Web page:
A Field Guide to Avoiding Toxic Teachers/Coaches


We’ve spent a fair amount of time in this space talking about what makes up a great teacher or coach. Today, let’s talk about the opposite. The bad ones. The ones who quietly steal your time and energy and prevent you from progressing as well as you could. The ones you want to avoid.

Confession: I know about toxic teachers/coaches, because, at various times in my life, I’ve been one. Both in the classroom (in graduate school, no less) and on the sports field (with my Little League team), I’ve been in charge of the learning process, and I have proceeded to do what I’ve since realized was a pretty terrible job. (I’ll spare you the details, but let’s just say that whenever I run into someone from one of my first classes/teams, I usually begin by apologizing.)

So with that in mind, I’d like to offer this brief, completely unscientific list of traits for which to watch.

1) The Courteous Waiter: This is the kind of person who puts all their efforts and attention into keeping you comfortable and happy. They don’t push you to the edges of your ability, but rather keep you in the comfort zone, glossing over any moments of difficulty in favor of a “we’ll worry about that later” approach. This kind of person is usually quite likable (think of that really cool teacher you had in high school) and because of that likability, you never learn much (again, think of that really cool teacher you had in high school).

2) The Charismatic Speaker: This is the kind of person who spends all their time talking. Lecturing. Weaving shimmering webs of ideas into the air. They’re often quite eloquent and charismatic; listening to them can be great fun. Which is precisely the problem — because in the end, passively listening to someone talk is a really inefficient way to learn. We learn by doing, exploring, discovering for ourselves. By asking questions, interacting, engaging with ideas. (Another reason why Socratic method works so well.)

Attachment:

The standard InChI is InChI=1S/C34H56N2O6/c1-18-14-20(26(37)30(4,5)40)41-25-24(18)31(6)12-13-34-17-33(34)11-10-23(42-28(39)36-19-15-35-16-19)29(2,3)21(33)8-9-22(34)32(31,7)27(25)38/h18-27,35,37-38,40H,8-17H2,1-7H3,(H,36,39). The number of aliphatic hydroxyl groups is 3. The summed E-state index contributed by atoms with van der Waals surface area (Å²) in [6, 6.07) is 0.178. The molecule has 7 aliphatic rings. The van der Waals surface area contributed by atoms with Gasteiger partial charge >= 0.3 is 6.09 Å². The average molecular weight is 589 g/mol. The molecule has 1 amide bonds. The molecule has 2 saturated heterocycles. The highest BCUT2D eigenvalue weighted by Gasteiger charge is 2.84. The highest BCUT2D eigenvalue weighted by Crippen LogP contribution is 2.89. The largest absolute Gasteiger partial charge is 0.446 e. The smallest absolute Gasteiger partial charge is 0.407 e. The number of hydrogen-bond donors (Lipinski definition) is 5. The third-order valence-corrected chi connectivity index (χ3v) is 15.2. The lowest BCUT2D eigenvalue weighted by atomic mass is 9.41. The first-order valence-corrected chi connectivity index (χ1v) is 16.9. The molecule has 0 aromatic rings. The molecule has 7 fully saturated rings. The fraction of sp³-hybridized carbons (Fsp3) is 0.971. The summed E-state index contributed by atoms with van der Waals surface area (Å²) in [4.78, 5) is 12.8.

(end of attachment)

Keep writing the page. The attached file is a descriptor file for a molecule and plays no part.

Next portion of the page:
3) The Remote Ruler: This person spends their time high above the playing field, designing strategies and methods, and rarely descend to interact with the people they’re leading. Some good examples of this type of teacher is found in the leadership of bigger organizations, like the NFL and Wall Street, both places where a culture of remoteness can easily take hold. This person often seems quite powerful, but they often end up failing because they overlook the most fundamental source of power: the personal emotional connections to the people they’re leading.

Finding the right teacher, coach, or mentor is sort of like test-driving a car. And just as with a car, it pays to lift up the hood. Go for a test drive. Find one who connects with you, who challenges you, and who pushes you past what you thought you could do. You’ll go farther.

PS — speaking of good teachers, I’m reading a couple really good books right now: What I Talk About When I Talk About Running, by Haruki Murakami (great on the link between endurance and creativity), and Thinking, Fast and Slow, by Daniel Kahneman, which is great on the relationship between impulsive and rational thinking.